Red Mutiny: Eleven Fateful Days on the Battleship Potemkin
The true story of the deadliest naval mutiny in history
In 1905, after being served rancid meat, more than seven hundred Russian sailors mutinied against their officers aboard what was then one of the most powerful battleships in the world. Theirs was a life barely worth living — a life of hard labor and bitter oppression, an existence, in its hopelessness and injustice, not unlike that of most of the working class in Russia at the time. Certainly their rebellion came as no surprise. Still, against any reasonable odds of success, the sailors-turned-revolutionaries, led by the charismatic firebrand Matyushenko, risked their lives to take control of the ship and fly the red flag of revolution. What followed was a violent port-to-port chase that spanned eleven harrowing days and came to symbolize the Russian revolution itself.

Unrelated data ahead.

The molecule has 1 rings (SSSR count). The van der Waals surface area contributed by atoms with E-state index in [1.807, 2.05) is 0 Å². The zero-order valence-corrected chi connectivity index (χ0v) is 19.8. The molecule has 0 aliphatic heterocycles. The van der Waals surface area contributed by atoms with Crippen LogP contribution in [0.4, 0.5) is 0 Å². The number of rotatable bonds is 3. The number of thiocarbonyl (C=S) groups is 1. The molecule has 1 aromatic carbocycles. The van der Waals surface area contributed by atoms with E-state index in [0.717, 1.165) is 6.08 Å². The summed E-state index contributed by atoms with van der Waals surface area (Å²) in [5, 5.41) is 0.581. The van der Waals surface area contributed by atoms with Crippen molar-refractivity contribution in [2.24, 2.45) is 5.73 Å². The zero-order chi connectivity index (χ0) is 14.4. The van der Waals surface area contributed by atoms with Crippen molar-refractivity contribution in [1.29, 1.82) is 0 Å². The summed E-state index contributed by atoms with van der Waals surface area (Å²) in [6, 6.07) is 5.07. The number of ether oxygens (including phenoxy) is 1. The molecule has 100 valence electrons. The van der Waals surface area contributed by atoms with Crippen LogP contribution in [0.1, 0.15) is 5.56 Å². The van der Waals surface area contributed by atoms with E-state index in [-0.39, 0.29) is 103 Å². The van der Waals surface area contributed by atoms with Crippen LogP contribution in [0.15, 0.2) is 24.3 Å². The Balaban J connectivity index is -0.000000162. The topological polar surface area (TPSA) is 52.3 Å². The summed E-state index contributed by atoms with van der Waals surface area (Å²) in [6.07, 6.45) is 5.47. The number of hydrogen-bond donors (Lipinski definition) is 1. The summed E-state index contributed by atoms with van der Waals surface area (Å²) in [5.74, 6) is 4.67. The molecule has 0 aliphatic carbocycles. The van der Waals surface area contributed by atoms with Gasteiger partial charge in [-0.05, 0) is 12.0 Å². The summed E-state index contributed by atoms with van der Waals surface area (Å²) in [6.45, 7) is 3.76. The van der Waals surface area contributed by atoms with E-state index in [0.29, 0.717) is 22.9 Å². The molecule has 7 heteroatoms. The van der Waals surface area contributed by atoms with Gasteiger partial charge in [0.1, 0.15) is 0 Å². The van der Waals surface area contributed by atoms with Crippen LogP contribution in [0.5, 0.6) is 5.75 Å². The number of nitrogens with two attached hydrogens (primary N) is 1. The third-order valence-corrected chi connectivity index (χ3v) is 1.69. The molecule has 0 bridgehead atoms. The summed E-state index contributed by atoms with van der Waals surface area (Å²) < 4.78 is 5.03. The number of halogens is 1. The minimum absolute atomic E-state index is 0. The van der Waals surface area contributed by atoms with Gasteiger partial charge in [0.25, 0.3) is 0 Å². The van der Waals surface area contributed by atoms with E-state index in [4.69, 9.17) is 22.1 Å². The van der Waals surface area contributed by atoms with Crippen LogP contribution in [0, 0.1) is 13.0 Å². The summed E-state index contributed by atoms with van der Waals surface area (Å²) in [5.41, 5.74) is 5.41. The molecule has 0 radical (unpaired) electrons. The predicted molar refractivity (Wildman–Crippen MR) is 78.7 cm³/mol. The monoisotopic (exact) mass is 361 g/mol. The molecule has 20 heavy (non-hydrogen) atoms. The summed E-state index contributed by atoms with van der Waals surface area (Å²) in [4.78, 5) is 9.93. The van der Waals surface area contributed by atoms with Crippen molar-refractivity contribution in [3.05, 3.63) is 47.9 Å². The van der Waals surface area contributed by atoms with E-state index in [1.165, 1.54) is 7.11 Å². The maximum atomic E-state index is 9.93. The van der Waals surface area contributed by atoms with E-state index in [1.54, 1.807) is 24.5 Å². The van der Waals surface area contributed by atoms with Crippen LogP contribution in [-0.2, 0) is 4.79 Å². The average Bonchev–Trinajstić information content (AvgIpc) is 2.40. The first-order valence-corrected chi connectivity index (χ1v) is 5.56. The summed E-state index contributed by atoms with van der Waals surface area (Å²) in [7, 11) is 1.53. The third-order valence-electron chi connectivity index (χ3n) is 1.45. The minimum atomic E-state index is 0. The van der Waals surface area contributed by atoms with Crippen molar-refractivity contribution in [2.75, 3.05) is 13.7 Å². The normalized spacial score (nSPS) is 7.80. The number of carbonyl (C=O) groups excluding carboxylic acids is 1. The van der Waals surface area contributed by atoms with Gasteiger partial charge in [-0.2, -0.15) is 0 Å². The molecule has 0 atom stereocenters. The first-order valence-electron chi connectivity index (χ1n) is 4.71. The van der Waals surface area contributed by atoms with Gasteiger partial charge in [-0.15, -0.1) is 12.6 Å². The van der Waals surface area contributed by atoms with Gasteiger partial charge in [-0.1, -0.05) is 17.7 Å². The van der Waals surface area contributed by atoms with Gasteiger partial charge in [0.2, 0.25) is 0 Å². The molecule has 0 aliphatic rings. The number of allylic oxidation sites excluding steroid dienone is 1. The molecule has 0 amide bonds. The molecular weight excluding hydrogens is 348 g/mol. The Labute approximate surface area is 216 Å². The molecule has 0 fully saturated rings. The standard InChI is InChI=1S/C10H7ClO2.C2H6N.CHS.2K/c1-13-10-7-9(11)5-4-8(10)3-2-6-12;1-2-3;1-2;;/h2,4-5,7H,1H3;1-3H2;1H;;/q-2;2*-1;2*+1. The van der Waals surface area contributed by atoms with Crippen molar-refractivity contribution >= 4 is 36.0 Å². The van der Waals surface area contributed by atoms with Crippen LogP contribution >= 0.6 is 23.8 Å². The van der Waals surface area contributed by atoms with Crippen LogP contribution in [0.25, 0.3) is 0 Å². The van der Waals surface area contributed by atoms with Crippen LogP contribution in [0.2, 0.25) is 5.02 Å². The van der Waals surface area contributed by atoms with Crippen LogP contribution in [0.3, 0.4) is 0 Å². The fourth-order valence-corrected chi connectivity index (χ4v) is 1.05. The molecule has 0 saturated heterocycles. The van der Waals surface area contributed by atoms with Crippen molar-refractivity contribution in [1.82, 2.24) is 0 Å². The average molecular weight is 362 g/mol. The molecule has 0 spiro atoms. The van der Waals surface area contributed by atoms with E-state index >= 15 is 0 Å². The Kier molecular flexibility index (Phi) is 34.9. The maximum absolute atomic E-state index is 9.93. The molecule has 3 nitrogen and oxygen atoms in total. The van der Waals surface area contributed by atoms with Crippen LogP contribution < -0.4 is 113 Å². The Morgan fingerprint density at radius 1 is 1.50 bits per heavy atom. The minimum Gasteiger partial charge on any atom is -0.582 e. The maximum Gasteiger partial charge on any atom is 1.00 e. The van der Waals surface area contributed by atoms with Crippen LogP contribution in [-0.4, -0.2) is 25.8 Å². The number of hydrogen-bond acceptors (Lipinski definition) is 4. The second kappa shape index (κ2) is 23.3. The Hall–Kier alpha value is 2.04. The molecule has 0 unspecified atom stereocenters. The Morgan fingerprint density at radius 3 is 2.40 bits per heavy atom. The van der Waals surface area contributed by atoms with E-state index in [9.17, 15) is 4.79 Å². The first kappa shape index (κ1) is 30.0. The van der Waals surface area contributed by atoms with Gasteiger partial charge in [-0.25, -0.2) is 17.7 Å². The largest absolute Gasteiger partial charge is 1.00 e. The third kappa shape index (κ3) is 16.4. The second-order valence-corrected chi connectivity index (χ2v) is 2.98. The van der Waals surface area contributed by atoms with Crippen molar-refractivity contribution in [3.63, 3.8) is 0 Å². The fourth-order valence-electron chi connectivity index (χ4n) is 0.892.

A pulse-quickening story that alternates between the opulent court of Nicholas II and the razor’s-edge tension aboard the Potemkin, Red Mutiny is a tale threaded with terrific adventure, epic naval battles, heroic sacrifices, treachery, bloodlust, and a rallying cry of freedom that would steer the course of the twentieth century. It is also a fine work of scholarship that draws for the first time on the Soviet archives to shed new light on this seminal event in Russian and naval history.
For readers of Tom Clancy’s Hunt for Red October and Nathaniel Philbrick’s In the Heart of the Sea, Neal Bascomb’s gripping adventure at sea is the story of courage, the power of ideas, and the fragile nature of alliance.